Export markets for recovered paper grades have declined as prices have dropped and certain countries continue to prove self-sufficient by recycling even more of the scrap paper generated internally. A broker and recycler based in the Midwest United States says “export is weakening,” though he predicts this halt will be temporary “when supply dries up” in January.
“Exports are definitely slowed down,” says another U.S.-based broker. Export prices to China for mixed paper, old corrugated containers (OCC), old newspapers (ONP) and sorted office paper (SOP) are down from $2 to $8 compared with November out of every U.S. port.
“Market pricing depends on the export market, and in the absence of an export market, or what we’re now accustomed to as the regular export market, we may not see any positive market effect because there’s too much generation domestically,” the U.S.-based broker says.
He says Mexico is echoing China’s recent shift to recover as much scrap paper internally as possible. China has spent “billions of dollars” improving its in-house collection systems, and as Mexico’s peso continues to weaken against the U.S. dollar, it also has been increasing its collection of locally generated scrap paper.
The broker explains, “Mexico, because of the peso the way it is versus the dollar, they have backed off a lot [from buying paper stock from U.S. mills]. Mexico is trying to produce more internally to meet their needs.”
He adds that if recovered paper from the U.S. becomes more expensive, then China will work even harder to recover more of the scrap paper generated within that country.
Guo Yongxin of the China Paper Industry Chamber of Commerce resounded this sentiment at the 2015 RISI China International Recycled Fiber Conference, which took place in early December in Shenzhen, China, when he said, “If U.S. supply is expensive, the demand [for it] will go down.”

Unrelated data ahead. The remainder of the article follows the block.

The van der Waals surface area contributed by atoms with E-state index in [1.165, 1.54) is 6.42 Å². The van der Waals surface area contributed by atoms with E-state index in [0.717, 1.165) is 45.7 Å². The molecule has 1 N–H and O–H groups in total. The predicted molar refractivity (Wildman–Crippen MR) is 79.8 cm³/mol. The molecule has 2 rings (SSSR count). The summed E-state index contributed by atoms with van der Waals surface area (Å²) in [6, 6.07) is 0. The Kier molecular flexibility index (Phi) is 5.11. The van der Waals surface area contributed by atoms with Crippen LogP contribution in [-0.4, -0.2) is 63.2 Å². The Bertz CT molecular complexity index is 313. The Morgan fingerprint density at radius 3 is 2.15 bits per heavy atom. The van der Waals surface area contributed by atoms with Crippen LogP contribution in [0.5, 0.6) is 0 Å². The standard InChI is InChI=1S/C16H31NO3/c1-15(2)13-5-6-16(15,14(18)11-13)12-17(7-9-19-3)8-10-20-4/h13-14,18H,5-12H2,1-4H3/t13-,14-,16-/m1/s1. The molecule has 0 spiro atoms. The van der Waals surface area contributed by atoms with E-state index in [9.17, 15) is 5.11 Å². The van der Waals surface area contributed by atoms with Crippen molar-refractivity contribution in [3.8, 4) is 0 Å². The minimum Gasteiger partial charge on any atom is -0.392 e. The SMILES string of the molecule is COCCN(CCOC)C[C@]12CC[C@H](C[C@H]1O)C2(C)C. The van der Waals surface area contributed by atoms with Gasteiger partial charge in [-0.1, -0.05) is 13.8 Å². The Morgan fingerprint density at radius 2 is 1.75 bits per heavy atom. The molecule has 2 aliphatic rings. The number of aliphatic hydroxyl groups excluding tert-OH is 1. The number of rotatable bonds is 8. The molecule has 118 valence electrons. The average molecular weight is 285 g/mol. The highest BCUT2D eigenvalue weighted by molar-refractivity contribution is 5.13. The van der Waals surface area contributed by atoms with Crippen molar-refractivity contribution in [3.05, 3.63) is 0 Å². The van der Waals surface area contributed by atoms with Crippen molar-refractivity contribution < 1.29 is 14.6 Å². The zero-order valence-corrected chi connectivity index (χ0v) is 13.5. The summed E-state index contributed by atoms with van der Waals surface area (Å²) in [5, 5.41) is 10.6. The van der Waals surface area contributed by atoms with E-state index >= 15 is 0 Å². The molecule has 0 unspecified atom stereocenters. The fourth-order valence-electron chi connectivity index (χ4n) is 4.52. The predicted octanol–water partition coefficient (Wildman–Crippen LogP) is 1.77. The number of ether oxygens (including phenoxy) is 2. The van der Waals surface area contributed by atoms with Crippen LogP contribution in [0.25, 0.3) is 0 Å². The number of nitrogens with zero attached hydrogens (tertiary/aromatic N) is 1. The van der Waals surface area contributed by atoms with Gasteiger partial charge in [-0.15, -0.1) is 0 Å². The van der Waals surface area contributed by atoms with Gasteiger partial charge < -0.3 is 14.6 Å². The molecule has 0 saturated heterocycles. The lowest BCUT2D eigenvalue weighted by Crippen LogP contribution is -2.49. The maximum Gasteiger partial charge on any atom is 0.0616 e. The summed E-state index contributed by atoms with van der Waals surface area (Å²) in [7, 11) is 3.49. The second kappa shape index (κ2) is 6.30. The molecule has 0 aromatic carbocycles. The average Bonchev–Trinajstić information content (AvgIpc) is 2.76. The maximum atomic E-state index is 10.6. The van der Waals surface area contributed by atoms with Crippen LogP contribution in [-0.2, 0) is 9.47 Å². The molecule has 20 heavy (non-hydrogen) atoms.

In addition, the U.S.-based broker says he has heard reports that China might implement another Green Fence-type initiative, holding imports of recycled materials to higher standards. “Which would make sense when there’s an excess supply, as they can be pickier,” he says of China.
Coming back to the U.S., OCC has an “overwhelming supply,” says the U.S.-based broker.
The Midwest broker says his region is glutted with OCC, but he says he is confident that rail will be used to move the material economically outside of the region. “With rail, OCC can be sent to many areas that are buying OCC,” he says.
Higher grades, such as SOP and sorted white ledger (SWL), are not moving, he says. He points to an end-of-year slowdown for away-from-home towel and tissue consumption as a factor for the lack of movement among these grades.
“Market pricing depends on the export market, and in the absence of an export market, or what we’re now accustomed to as the regular export market, we may not see any positive market effect because there’s too much generation domestically.” – a U.S.-based broker
Prices for OCC are down $5 in more U.S. regions than not, while mixed paper saw a $10 drop in prices in the Buffalo, New York, area and $5 in each of the Southwest and Southeast U.S.
“If supply increases and demand doesn’t, prices are going to slip. We saw [in December] corrugated was down a bit,” the broker says.
Despite this, the Midwest recycler says he anticipates OCC and No. 8 ONP will see times of increased demand into 2016.
At the 2016 Specifications Summit, scheduled for Feb. 3-5 in New Orleans, the Paper Stock Industries (PSI) Chapter of the Institute of Scrap Recycling (ISRI), Washington, will hear from PSI members on proposed changes and ideas related to specifications for recovered paper.
In November 2015, PSI said it had dropped a proposed change to deinking No. 11 OCC under ISRI’s specifications that would require no more than 30 percent nondomestic OCC.
The update includes no identified limit on the amount of nondomestic OCC in No. 11 bales. The change says OCC “consists of USA domestic and off-shore corrugated containers having liners of either test liner or kraft,” according to PSI’s website, www.paperstockindustries.org/specifications.